SANFORD, Fla. — The George Zimmerman second-degree murder case will proceed to trial June 10, after his judge Tuesday denied his defense team's latest request for a delay.
The ruling was among several important decisions by Circuit Judge Debra S. Nelson during a two-hour hearing this morning at the Seminole County Courthouse.
The judge ruled for the state on several key issues: The defense may not bring up Trayvon Martin's past marijuana use at trial, or his school suspension or alleged participation in fights, without clearing several legal hurdles and another ruling granting permission.
Those rulings come days after Zimmerman's defense team posted online the photos and text messages gathered from Trayvon's phone, including texts about being a fighter, smoking marijuana and being ordered to move out of his home by his mother.
The phone also included photos of what appeared to be marijuana plants and a .40-caliber Smith & Wesson handgun, the defense says.
The attorneys also cannot mention during their opening arguments at trial that the active ingredient of marijuana was found in the teen's system, the judge ruled Tuesday. She also denied the state's motion for a gag order in the case.
Zimmerman is charged with second-degree murder in the 17-year-old's shooting Feb. 26, 2012, in Sanford. Zimmerman says he acted in self-defense. His trial is to begin June 10.
The first issue Nelson decided Tuesday morning was whether Zimmerman's wife, Shellie Zimmerman, could be forced to participate in a deposition in her husband's case. The judge ruled that she can be, but can also utilize her Fifth Amendment right against self-incrimination when applicable.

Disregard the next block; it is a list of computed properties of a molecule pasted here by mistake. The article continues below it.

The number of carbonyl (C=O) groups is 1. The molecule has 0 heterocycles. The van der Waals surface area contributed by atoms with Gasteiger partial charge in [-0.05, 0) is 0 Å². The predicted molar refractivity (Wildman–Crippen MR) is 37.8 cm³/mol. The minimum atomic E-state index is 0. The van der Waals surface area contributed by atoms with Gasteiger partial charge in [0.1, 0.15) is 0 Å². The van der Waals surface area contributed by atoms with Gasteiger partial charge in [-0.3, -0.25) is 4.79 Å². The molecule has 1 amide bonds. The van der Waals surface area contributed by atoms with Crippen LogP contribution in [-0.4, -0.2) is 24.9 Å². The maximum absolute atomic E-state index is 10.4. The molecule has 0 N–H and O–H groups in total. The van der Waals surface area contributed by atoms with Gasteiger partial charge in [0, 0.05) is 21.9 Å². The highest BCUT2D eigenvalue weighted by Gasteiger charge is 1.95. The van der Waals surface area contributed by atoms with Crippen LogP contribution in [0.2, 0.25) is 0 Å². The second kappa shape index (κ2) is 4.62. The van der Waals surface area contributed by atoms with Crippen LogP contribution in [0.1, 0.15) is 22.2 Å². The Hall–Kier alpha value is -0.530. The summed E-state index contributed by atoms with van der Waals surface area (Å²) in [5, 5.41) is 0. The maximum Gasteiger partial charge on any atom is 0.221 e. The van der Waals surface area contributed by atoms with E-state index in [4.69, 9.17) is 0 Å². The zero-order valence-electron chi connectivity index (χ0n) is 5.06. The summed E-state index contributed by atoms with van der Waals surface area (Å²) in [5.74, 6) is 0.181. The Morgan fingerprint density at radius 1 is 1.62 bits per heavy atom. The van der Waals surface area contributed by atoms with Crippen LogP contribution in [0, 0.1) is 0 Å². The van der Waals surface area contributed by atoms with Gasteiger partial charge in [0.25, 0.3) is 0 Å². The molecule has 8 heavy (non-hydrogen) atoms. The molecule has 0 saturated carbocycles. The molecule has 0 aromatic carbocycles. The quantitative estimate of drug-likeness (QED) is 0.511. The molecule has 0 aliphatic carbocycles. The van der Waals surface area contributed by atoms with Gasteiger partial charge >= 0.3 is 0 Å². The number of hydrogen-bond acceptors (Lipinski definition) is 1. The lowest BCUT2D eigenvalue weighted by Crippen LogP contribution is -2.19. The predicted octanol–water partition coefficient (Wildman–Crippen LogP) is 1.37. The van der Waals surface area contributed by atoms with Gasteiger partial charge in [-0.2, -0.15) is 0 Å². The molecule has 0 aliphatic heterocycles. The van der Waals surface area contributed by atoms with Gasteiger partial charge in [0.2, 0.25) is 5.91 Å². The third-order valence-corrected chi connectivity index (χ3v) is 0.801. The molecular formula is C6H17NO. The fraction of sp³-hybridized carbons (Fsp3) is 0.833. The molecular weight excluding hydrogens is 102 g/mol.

Shellie Zimmerman is charged with perjury, accused of lying about the couple's finances during a bond hearing for her husband.
Nelson also ruled that the jurors in the case will be referred to by number, not name, in order to protect their identities during trial, and the media is not allowed to photograph them.
The jury will not be allowed to visit the shooting scene, as the defense requested. That would be a "logistical nightmare," the judge said, and little would be gained by it.
There are still other issues yet to be decided before trial. Zimmerman was not in court for the hearing Tuesday.
One of the most compelling issues the judge must rule on is whether to allow the testimony of a state audio expert, Alan Reich, who says that in the background of a 911 call, he heard Trayvon in distress and in a trembling voice say "I'm begging you," just before the fatal shot.
The judge said Tuesday she will listen to argument about whether Reich's work, and the work of other audio experts, meets the necessary scientific standard for admissibility during a hearing June 6.
In a four-page report to prosecutors, Reich wrote that's what he heard after he cleaned up the now-famous 911 call by a neighbor that has screams in the background. He also wrote that Zimmerman was talking like an evangelist or carnival barker and said early in the recording, "These shall be."
Analysts at the FBI tried to identify the voice of the person screaming but gave up, saying the recording was too short and the quality too poor.
Zimmerman defense attorney Mark O'Mara has hired an expert, he said earlier, who will testify that the screams were from Zimmerman.
The attorneys will be in court again on Friday, the judge indicated, to argue about whether the jury should be kept anonymous.
The judge also still must address an allegation from Zimmerman's defense that the state improperly withheld data gathered from Trayvon's phone.
The defense briefly called a witness to testify on that topic Tuesday: Wesley White, a former assistant state attorney who worked for the special prosecutor in the case, Angela Corey, before resigning disgruntled last year, according to a Jacksonville.com report.
White said that he contacted O'Mara after finding out prosecutors hadn't turned over data from the phone.